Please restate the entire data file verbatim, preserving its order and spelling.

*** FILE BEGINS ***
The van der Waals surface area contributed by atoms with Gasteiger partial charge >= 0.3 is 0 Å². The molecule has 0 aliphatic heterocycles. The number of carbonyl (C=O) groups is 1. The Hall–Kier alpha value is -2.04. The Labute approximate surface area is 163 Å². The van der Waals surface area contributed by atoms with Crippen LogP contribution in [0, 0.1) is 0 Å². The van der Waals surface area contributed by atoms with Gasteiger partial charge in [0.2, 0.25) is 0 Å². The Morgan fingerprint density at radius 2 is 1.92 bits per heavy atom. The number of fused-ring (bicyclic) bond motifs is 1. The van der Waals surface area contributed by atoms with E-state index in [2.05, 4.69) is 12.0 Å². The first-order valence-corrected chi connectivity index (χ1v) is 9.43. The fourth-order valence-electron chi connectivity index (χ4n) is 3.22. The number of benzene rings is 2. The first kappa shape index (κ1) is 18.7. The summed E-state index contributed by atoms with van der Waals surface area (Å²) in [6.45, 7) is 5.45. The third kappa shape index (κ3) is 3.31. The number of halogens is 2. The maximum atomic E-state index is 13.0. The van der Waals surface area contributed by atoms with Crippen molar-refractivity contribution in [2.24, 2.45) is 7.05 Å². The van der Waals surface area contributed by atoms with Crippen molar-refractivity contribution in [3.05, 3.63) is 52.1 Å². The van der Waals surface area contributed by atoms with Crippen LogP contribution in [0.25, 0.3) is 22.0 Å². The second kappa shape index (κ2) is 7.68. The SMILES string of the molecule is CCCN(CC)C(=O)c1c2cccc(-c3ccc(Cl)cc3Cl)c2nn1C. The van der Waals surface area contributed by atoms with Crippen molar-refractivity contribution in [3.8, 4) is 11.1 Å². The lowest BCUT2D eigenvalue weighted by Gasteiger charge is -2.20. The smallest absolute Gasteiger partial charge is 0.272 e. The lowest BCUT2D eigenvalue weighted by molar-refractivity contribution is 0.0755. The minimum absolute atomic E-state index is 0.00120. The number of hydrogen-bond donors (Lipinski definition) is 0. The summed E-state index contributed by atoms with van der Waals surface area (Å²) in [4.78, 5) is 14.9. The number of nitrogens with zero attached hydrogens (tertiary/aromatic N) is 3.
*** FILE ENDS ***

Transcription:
The van der Waals surface area contributed by atoms with Gasteiger partial charge >= 0.3 is 0 Å². The molecule has 0 aliphatic heterocycles. The number of carbonyl (C=O) groups is 1. The Hall–Kier alpha value is -2.04. The Labute approximate surface area is 163 Å². The van der Waals surface area contributed by atoms with Crippen LogP contribution in [0, 0.1) is 0 Å². The van der Waals surface area contributed by atoms with Gasteiger partial charge in [0.2, 0.25) is 0 Å². The Morgan fingerprint density at radius 2 is 1.92 bits per heavy atom. The number of fused-ring (bicyclic) bond motifs is 1. The van der Waals surface area contributed by atoms with E-state index in [2.05, 4.69) is 12.0 Å². The first-order valence-corrected chi connectivity index (χ1v) is 9.43. The fourth-order valence-electron chi connectivity index (χ4n) is 3.22. The number of benzene rings is 2. The first kappa shape index (κ1) is 18.7. The summed E-state index contributed by atoms with van der Waals surface area (Å²) in [6.45, 7) is 5.45. The third kappa shape index (κ3) is 3.31. The number of halogens is 2. The maximum atomic E-state index is 13.0. The van der Waals surface area contributed by atoms with Crippen molar-refractivity contribution in [2.24, 2.45) is 7.05 Å². The van der Waals surface area contributed by atoms with Crippen molar-refractivity contribution in [3.05, 3.63) is 52.1 Å². The van der Waals surface area contributed by atoms with Crippen LogP contribution in [0.25, 0.3) is 22.0 Å². The second kappa shape index (κ2) is 7.68. The SMILES string of the molecule is CCCN(CC)C(=O)c1c2cccc(-c3ccc(Cl)cc3Cl)c2nn1C. The van der Waals surface area contributed by atoms with Crippen molar-refractivity contribution in [3.8, 4) is 11.1 Å². The lowest BCUT2D eigenvalue weighted by Gasteiger charge is -2.20. The smallest absolute Gasteiger partial charge is 0.272 e. The lowest BCUT2D eigenvalue weighted by molar-refractivity contribution is 0.0755. The minimum absolute atomic E-state index is 0.00120. The number of hydrogen-bond donors (Lipinski definition) is 0. The summed E-state index contributed by atoms with van der Waals surface area (Å²) in [4.78, 5) is 14.9. The number of nitrogens with zero attached hydrogens (tertiary/aromatic N) is 3.